Lessons From the Coronavirus Pandemic, According to Teen Vogue’s Voter Committee


Somehow, we’re already nearing the end of summer 2020. This year has brought a devastating pandemic, catastrophic economic recession, and an uprising for racial justice, and we’ve still got months to go. Now, on the brink of an unknowable fall, schools are reopening around the country, and the election cycle is poised to pick up speed.

We asked our Teen Vote committee what the events of this year have meant to them on a personal level, and how they see them shaping the United States in months and years to come.

Editor’s note: These responses have been condensed and lightly edited for clarity.

How do you think the pandemic will shape U.S. politics going forward?

Hanna: The pandemic showed many politicians’ true colors [regarding] compassion for U.S. citizens. Going forward, I think the reactions of different politicians to the virus will strengthen their hold on their bases. Ultraconservatives that have been pushing for reopening and ignoring the effects of the virus to prioritize the economy will praise ultraconservative politicians for doing the same, while progressives will praise progressive politicians for their criticism of these attitudes.

Ruth: Everyone has said that we’re fighting two pandemics: COVID-19 and virulent racism. The latter has been ailing this country since its inception, and is simply manifesting itself more overtly — evident in COVID-19 statistics, racist dog-whistle tweets about suburban neighborhoods, and recycled voter suppression tactics. With calls from Trump to delay the election amid the pandemic, I’m deeply concerned about voter turnout, accessibility in getting to the polls, folks sharing information (or misinformation) regarding mail-in ballots, etc. Our political paradigm will never be “the same” or “normal,” and honestly, it hasn’t been for a very long time.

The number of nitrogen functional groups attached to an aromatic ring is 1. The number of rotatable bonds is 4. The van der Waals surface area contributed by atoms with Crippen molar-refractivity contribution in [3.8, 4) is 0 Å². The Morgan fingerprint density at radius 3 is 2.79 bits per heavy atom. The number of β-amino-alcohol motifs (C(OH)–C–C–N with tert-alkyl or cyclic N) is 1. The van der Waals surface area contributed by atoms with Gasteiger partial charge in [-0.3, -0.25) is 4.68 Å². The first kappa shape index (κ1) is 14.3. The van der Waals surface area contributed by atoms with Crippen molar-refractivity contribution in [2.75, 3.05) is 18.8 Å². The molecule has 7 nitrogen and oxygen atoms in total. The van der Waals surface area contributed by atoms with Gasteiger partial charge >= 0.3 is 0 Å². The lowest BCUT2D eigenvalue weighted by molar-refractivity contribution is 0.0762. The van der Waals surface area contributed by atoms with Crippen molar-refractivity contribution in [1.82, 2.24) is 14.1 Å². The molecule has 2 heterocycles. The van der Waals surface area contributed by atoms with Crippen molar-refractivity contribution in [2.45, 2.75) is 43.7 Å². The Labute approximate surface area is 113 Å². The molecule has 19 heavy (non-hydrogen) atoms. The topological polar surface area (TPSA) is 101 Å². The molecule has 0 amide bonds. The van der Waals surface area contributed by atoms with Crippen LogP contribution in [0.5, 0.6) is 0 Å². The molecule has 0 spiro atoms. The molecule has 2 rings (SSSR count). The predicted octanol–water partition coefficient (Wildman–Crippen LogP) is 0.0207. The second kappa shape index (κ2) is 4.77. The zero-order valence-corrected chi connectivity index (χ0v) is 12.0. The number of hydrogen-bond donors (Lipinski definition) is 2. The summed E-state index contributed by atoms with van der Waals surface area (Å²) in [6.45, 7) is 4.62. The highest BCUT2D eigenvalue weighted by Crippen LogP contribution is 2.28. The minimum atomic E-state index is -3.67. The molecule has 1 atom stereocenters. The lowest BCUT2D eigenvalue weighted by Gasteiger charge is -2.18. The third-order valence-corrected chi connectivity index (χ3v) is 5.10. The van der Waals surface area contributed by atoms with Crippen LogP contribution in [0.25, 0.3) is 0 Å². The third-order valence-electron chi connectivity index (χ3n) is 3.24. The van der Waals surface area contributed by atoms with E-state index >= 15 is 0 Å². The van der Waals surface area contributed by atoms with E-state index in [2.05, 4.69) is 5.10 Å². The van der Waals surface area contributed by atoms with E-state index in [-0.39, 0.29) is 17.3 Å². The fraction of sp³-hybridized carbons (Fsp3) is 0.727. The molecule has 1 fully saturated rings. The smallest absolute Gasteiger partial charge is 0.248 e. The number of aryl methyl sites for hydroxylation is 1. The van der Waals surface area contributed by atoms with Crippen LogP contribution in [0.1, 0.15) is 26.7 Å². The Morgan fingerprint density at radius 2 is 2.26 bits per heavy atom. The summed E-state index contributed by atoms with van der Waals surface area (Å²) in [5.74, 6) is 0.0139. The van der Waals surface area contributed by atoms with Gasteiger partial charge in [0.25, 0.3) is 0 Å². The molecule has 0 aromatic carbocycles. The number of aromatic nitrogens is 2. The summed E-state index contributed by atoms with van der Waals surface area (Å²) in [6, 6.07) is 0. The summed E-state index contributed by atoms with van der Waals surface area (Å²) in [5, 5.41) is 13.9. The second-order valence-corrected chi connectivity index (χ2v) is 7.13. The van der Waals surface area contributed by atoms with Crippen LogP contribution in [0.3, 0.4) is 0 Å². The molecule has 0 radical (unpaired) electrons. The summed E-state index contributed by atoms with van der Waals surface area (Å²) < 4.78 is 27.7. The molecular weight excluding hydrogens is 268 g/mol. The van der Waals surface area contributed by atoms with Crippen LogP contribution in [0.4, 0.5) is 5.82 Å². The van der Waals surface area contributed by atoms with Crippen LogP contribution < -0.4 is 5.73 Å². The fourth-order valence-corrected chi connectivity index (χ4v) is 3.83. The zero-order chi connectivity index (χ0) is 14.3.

Syd: I feel like I saw a lot of people radicalize toward prison and police abolition very quickly last month, and I saw more people from my own state getting involved in protests than I ever have (which was awesome). One thing I have seen that has worried me is the amount of misinformation about COVID and topics like abolition and defunding the police that have been circulating around Twitter and Instagram. I worry that people are not critically reading and checking sources.

Kanyinsola: Unfortunately, because of how inefficient leaders have dealt with this pandemic, minorities are at a significant disadvantage and die at higher rates in many states. Even when a cure is found, Black and brown bodies will be the last to receive it.

Kiden: I think people will be a lot more critical about who they vote for because the sheer ignorance of our government officials is baffling. I think more people will go out to vote and get involved in politics to ensure that nothing like this will happen again. A pandemic is unavoidable, yes, but the way it has been handled is avoidable, and there are no excuses for it.

Jillian: This is already reshaping behavior for many people, from being more cognizant of essential trips to how often we touch our face. Masks are going to be a new normal for the foreseeable future.

On a personal level, how has the pandemic changed your life?

Ruth: I’m a rising senior who will be graduating with a journalism degree in the middle of a recession, i.e., not an amazing combination. After hustling for the past three years to [try to] have a stress-free senior year, I won’t be able to take part in senior festivities and traditions, and I’m doubtful that I’ll have a graduation ceremony. I’m trying to make the best out of it and to pivot and swivel, come up with at least three contingency plans post-graduation, etc. I just cannot shake the fact that all of this could have been prevented. All of it.





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